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Vampires remain one of our most enduring fictional monsters, their lineage stretching all the way back to 19th century Transylvania, and it doesn’t take a genius to understand their popularity. Vampires, while being, you know, vampires, are also a whole lot of fun. The Lost Boys nailed it with their Venice Beach squad motto: “Sleep all day. Party all night. Never grow old. Never die.” Who wouldn’t want to hang with these totally awesome creatures of the night?
That combination of hedonistic fun with a splash of danger is part of the reason why they tend to be a favourite of teenagers, and lend themselves so well to the high school drama. Vampires are all about breaking the rules, upsetting the norms, just not giving a toss about anything. Perfect for the young adult market, in other words. Joss Whedon’s Buffy is, of course, the standard against which all other teen vamp series should measure themselves, though sadly none of what followed – from TV’s True Blood and the Vampire Diaries to the big screen’s Twilight saga and Jim Jarmusch’s Only Lovers Left Alive – has ever lived up to that early 21st century staple.
The newest entry to this already bulging canon comes in the shape of Danish drama Heartless, although the vampires it portrays feed not on blood but on the invisible energy of their victims. The protagonists, 20-year-old twins Sofie (Julie Zangenberg) and Sebastian (Sebastian Jessen), understand little about their affliction when we first meet them – they only know they need to feed. But while Sofie can control her appetite, stopping the energy sucking before her victim is dead, Sebastian tends to overindulge, stopping only when his snack has burst into flames, leaving behind a charred mess on the floor.
Seeking to understand why they are what they are, and how they should live their lives, the twins return to the orphanage where they were abandoned when two weeks old. This visit gives them a couple of strong leads to their origin story, as they find out that not only did their mother have a distinctive tattoo, she also left a clue in the form of a bag containing the address of a centuries-old estate in rural Denmark. The estate has since been turned into some sort of weird, elite prep school, and without much ado, they are enrolled as students there. But this 270-year-old seat of academia seems to be hiding its own secrets, and Sofie and Sebastian may not be the only monsters it harbours.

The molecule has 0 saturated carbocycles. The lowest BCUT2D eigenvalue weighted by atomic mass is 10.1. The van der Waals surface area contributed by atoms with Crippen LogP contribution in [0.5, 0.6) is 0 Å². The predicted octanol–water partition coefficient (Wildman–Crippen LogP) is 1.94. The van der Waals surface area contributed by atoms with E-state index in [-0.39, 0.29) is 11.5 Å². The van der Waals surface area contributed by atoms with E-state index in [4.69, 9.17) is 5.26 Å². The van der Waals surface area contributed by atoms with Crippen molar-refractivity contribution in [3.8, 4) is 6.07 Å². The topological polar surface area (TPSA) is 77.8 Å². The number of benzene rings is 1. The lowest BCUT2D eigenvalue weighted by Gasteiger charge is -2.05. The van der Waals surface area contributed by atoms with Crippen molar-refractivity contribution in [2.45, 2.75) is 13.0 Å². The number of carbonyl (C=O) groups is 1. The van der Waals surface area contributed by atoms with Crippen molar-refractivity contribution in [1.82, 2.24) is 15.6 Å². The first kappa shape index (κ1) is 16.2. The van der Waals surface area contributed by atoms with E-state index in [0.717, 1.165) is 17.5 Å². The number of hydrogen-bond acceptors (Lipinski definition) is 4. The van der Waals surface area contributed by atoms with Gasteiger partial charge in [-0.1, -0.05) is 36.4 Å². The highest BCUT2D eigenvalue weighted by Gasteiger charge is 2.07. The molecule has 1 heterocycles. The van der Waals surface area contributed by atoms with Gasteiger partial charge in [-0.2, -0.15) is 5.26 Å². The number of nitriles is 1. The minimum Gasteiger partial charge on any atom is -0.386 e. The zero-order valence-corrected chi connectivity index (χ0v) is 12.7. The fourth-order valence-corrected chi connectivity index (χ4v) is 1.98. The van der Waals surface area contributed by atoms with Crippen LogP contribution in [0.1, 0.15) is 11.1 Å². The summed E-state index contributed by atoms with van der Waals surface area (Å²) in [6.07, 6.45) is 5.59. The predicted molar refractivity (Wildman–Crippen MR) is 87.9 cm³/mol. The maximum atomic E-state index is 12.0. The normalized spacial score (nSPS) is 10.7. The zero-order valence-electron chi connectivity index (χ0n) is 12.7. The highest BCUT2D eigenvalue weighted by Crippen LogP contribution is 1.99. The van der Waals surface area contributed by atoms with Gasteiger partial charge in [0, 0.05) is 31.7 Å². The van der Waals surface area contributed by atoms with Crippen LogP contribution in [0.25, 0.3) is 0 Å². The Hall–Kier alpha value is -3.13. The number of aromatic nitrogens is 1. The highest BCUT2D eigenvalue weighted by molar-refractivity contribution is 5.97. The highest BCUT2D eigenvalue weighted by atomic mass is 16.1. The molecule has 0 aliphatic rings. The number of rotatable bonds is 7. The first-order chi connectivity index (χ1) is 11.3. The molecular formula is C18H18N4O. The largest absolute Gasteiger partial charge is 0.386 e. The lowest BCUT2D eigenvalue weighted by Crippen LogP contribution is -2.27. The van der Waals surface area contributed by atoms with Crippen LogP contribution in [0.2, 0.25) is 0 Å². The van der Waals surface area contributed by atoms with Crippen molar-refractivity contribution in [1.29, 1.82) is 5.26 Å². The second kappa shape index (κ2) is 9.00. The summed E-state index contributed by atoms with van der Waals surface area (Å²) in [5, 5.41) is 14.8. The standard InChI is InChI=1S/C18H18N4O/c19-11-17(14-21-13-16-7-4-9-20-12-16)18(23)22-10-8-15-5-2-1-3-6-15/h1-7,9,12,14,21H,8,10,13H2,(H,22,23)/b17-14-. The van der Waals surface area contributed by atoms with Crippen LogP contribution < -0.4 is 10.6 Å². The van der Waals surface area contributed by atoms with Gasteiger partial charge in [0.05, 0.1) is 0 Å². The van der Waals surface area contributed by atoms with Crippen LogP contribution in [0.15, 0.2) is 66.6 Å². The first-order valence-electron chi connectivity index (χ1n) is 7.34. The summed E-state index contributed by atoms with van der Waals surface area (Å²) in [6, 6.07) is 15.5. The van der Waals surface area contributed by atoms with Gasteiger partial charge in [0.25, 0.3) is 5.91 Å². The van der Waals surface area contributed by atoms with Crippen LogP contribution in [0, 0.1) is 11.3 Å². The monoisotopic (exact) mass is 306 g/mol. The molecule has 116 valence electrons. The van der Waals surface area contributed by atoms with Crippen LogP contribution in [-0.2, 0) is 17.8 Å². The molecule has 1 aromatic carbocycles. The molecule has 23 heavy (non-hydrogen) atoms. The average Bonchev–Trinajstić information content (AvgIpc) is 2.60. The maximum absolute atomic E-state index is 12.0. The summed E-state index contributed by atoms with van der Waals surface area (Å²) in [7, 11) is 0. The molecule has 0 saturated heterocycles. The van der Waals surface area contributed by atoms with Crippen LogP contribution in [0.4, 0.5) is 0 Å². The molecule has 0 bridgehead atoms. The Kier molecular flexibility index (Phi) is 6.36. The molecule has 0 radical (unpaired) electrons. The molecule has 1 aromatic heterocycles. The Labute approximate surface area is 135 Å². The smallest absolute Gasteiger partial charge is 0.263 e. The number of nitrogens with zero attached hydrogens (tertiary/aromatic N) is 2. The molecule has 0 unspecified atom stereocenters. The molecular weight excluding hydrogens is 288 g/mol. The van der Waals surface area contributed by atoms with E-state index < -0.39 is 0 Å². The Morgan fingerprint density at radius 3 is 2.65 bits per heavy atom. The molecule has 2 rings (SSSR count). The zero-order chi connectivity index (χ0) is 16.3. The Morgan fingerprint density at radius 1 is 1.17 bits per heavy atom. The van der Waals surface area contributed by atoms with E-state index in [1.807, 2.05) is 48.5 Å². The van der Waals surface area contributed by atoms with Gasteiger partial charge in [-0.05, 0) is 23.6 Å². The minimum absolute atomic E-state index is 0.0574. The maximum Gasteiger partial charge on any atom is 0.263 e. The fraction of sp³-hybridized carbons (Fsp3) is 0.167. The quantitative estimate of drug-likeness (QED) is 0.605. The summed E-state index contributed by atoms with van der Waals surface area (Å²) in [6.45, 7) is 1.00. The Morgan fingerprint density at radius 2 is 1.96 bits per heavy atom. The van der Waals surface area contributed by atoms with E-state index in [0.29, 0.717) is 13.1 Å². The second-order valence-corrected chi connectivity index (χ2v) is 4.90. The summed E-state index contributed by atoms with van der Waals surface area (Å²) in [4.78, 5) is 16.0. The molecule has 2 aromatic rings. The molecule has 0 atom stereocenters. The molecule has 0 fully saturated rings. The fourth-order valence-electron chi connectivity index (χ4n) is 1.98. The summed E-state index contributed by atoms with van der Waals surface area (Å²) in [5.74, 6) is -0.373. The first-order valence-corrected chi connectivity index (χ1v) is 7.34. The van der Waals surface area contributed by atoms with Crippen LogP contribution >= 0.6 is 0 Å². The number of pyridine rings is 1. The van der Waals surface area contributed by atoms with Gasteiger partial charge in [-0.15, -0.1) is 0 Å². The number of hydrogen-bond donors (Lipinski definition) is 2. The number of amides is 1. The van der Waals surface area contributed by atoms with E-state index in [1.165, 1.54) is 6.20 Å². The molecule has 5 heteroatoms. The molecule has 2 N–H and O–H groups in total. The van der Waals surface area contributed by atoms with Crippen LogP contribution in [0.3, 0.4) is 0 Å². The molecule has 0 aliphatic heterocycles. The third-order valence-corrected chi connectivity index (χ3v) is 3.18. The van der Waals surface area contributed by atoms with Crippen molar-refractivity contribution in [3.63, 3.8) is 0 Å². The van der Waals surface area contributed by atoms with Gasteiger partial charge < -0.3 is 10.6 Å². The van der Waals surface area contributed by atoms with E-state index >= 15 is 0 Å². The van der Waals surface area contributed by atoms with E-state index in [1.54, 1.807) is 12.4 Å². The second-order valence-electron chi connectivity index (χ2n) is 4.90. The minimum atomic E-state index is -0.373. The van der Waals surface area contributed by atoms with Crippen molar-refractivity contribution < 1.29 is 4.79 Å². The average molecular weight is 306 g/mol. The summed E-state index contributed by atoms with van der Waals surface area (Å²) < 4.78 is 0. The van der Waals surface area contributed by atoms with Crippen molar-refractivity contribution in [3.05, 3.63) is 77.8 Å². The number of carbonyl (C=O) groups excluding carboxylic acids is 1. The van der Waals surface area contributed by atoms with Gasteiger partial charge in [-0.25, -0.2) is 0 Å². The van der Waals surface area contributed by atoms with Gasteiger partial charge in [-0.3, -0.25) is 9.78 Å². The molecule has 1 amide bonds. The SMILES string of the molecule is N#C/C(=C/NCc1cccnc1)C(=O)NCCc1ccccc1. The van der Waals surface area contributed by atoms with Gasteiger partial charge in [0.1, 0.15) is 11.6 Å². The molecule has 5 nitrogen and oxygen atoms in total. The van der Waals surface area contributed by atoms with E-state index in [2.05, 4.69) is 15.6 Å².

In this way, Heartless merges the life of the prep school students with two gothy vampires, non-conformists who find themselves having to conform. It doesn’t help that the school itself is somewhat fascistic, with weird initiation ceremonies, pupils who are obsessed with weapons and violence, strict rules (they must be in their segregated dorms by 9pm, with lights out at 11pm), and the wearing of knickers with the estate’s coat of arms embroidered on them.
With a trace of The Virgin Suicides, a group of girls (the principal’s daughters) also attend the school. Dubbed The Untouchables by the other students, they bathe in the fountain of the playground and are forbidden from talking to their contemporaries. The Gothic atmosphere surrounding the school is further enhanced by flashbacks to the Estate in the year 1666, when women were burned at the stake as witches for their transgressions.
Co-directed by Natasha Arthy, who previously worked on The Killing, and with writers from The Bridge, the production values are as high as you would expect. Unlike those other Danish dramas, this is a high-concept noir, dark fantasy as opposed to realism, a contemporary supernatural horror referencing everything from Sissy Spacek’s Carrie to Winona Ryder’s Veronica Sawyer. It still may not be up to the standards of Buffy, but Heartless is a confident and intriguing offering, even as it is essentially bloodless.
All episodes of Heartless are available for free on Walter Presents, the new, free VOD channel on All 4. For more information on the other foreign-language shows available, see our Walter Presents TV preview guide.